Le Guess Who Day One 20/11/14 Einstuerzende Neubauten, Loop

This is a point where people are beginning to realise this is a really special show. I mean Neubauten are special anyway (they’re not ELO are they) but this gig is sliding off the richter scale.

This is a point where people are beginning to realise this is a really special show. I mean Neubauten are special anyway (they’re not ELO are they) but this gig is sliding off the richter scale.

Photo: Tim van Veen

A strange start to the evening. I buy a record for my charming and generous host that turns out to have something completely different on the record to what is, erm, meant to be on the record. In fact what should have been a repressing of Sweet Gene Vincent’s debut LP turns out to have a different band (70s blues) on the flip side when we play it. It could be rare, it could be our lottery ticket; what it IS at this moment in time is weird. This weirdness continues whilst navigating the multi-storey Tivoli Vredenburg. Especially when trying to find a way to the Pandora venue; which is about 4 or 5 floors up. Equal parts airport, deserted art installation and film set for Stalker AND Logan’s  Run combined, the whole place freaks us out. It’s vast. In fact we don’t get used to it at any point the whole evening. Weird chairs and sofas appear round corners. Some of the toilet signs point at EACH OTHER. The bars are like very posh, louche hospital waiting rooms; or maybe the kind of bar Brian Eno used to drink in round 1973. And it’s nigh on impossible (unless you have a wizard’s staff equipped with a homing device) to find the same way to go down as it was to go up.

Enough confusing architecture, we are here to see Einstürzende Neubauten play their incredible new LP, Lament, and Loop, and anything else that takes our fancy. Normally we like to avoid anything that looks like a festival headliner show; especially at Le Guess Who, which is one of those festivals that hides away its best gigs in some old cafe, or somewhere completely off the beaten track, like de Helling. But tonight is all about Neubauten. So we stick about Vredenburg and take in Fumaça Preta, who sounds like a mix of Spirit, Jefferson, Santana, and a pretty annoying cover band. It’s ok but, well, not shaking our tree. We go to the bar, with the intent of getting to the main hall, only to realise we don’t know how to get there. We bump into Marc, a Belgian journalist who has similar issues with getting to the main hall from Pandora. Worse for him, he’s been on the Bob Hope, and is beginning to doubt whether he will ever see his family again. Somehow we get there in time for the Songs from the First World War thing, which I enjoy immensely. Did we get Ivor Novello? I think so, we do get Roses of Picardy. Great stuff, and fab for being played at muted, then very loud volume; the shellac crackles and hisses coming on like some mad Klara Lewis or Wanda Group record. See? At one level, what we experience as music never changes; however subliminally.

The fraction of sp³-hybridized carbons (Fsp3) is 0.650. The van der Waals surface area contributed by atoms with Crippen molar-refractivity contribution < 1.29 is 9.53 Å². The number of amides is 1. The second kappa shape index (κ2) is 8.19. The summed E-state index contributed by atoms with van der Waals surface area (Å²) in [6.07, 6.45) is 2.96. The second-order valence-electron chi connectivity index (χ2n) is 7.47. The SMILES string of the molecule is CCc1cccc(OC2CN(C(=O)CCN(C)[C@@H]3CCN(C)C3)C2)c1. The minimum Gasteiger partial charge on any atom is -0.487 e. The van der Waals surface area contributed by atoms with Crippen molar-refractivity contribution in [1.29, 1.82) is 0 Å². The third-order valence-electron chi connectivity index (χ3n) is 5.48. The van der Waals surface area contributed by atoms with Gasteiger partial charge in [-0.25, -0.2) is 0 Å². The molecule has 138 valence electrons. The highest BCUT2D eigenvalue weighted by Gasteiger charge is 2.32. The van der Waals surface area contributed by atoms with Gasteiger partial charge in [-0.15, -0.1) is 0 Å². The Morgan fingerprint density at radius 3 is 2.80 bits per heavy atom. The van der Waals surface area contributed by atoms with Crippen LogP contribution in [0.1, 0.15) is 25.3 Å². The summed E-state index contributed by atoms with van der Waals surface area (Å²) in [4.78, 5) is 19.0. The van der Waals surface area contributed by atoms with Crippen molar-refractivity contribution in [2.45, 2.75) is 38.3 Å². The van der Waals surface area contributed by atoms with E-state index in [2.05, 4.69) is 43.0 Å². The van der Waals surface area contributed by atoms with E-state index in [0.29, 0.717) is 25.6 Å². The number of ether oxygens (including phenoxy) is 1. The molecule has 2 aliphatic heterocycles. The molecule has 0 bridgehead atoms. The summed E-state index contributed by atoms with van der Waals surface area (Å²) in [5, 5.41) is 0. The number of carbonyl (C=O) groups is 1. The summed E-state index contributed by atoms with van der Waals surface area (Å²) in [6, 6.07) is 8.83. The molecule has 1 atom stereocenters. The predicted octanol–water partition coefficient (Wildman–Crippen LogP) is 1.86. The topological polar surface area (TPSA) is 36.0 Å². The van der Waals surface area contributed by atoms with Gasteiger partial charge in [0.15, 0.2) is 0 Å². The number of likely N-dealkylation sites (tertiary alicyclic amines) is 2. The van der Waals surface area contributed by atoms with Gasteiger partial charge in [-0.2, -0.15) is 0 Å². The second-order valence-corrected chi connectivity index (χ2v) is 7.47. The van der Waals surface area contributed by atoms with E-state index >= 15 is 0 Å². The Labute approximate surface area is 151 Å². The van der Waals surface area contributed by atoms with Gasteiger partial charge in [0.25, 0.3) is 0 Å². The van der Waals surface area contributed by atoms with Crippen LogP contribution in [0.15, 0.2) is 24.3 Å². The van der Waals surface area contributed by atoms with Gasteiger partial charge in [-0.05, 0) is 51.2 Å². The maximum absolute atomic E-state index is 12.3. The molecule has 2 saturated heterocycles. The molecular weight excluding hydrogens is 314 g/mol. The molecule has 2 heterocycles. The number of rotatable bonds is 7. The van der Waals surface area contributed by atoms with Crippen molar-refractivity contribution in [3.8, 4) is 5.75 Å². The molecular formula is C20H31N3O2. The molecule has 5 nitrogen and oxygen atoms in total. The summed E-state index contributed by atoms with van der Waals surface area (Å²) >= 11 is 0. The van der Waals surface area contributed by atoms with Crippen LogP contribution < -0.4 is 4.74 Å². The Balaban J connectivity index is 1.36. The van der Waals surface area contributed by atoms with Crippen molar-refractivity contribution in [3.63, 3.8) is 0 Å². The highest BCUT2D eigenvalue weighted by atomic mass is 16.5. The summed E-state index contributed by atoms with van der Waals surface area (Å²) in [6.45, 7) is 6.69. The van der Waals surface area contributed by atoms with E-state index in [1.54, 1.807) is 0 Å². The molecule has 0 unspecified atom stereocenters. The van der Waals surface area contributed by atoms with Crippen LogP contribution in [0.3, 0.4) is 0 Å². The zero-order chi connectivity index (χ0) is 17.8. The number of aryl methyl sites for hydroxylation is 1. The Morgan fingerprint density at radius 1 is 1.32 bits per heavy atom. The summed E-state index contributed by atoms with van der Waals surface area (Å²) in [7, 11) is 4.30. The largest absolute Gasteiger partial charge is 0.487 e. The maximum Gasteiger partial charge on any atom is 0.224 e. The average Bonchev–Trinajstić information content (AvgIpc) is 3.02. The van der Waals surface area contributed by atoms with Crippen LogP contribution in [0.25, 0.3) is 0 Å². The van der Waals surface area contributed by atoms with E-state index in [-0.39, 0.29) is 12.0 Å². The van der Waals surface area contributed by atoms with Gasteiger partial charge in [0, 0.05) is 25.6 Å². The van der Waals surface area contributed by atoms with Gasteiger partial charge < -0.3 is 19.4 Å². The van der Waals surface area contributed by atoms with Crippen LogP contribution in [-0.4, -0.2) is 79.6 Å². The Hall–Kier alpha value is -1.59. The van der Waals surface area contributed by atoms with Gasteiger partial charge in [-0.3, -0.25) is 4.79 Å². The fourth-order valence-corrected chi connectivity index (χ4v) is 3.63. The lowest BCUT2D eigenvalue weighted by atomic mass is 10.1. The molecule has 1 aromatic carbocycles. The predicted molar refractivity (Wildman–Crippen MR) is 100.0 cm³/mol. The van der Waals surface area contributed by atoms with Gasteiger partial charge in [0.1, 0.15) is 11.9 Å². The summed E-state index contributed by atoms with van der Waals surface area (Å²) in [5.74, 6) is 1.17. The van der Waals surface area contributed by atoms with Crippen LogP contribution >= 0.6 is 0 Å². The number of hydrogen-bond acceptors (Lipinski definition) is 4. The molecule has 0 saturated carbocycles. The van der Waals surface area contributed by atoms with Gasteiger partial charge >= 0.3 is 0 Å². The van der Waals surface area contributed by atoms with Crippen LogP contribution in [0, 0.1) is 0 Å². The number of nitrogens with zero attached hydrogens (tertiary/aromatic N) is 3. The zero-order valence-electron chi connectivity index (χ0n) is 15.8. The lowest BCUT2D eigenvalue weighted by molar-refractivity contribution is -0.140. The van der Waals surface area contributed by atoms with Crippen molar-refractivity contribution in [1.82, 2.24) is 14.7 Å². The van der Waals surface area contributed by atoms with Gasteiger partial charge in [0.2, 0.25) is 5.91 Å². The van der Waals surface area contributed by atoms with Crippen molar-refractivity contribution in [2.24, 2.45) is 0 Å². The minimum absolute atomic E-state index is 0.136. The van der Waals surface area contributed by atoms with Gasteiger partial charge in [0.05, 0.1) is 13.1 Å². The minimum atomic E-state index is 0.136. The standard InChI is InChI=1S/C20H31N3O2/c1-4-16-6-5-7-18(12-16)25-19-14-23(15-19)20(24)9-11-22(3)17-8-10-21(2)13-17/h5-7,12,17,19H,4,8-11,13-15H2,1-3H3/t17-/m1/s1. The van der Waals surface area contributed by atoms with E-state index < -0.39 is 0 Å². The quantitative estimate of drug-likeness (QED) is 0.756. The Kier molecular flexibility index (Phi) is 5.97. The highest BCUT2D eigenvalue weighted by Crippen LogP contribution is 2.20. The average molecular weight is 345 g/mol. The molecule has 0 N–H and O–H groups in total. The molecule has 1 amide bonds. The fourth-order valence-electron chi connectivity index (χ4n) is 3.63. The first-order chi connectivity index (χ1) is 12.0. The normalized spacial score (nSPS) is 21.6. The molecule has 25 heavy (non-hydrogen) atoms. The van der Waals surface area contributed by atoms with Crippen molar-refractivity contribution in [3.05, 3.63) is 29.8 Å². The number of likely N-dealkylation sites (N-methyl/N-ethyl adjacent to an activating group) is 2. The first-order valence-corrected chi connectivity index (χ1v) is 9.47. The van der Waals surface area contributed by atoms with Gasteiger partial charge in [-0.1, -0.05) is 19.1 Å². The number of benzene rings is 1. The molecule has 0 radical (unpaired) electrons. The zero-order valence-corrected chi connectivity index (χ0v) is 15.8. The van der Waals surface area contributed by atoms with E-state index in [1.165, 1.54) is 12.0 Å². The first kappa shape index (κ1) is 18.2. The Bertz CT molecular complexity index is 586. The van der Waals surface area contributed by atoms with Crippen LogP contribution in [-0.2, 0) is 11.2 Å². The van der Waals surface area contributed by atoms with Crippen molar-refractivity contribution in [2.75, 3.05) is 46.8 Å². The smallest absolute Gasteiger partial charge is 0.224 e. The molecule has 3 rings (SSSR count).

Actually it’s time for a quick rejoinder. He won’t read this, but I must point out to Mr Bargeld that there are (contrary to his later onstage claim) plenty of songs from the First War. And a fair number recorded at the time.  Maybe his definition of music or a song from WW1 is something else from what others perceive it is; maybe he’s talking about recordings OF the actual war, and those made in Germany alone, but in any case, for starters I’d point him towards Charles Chilton’s The Long, Long Trail.  Ach… More beers and it’s time for Einstürzende Neubauten. Their stage set looks (with the worktable, metal buckets, brazier and pipes and wotnot) like a garage where someone’s been fixing a boat. The crowd look like a bunch of gallery owners who wouldn’t mind reenacting their drug youth. We also have a couple of dudes right down the front who seem to be experiencing their drug youth in this very moment; so much so that we begin to wonder whether, post Neubauten, their emotional and spiritual lives will ever be the same again. Whether drugged or not, the feeling of expectation is palpable. Eventually the band (and a chamber orchestra of sorts) saunter on to cheers. They are a remarkable looking bunch, still. Is it me or is Alexander Hacke rocking this ‘Holder Czukay as biker’ look? For his part, Blixa looks like a sinsister owl, or Francis Bacon. Maybe both.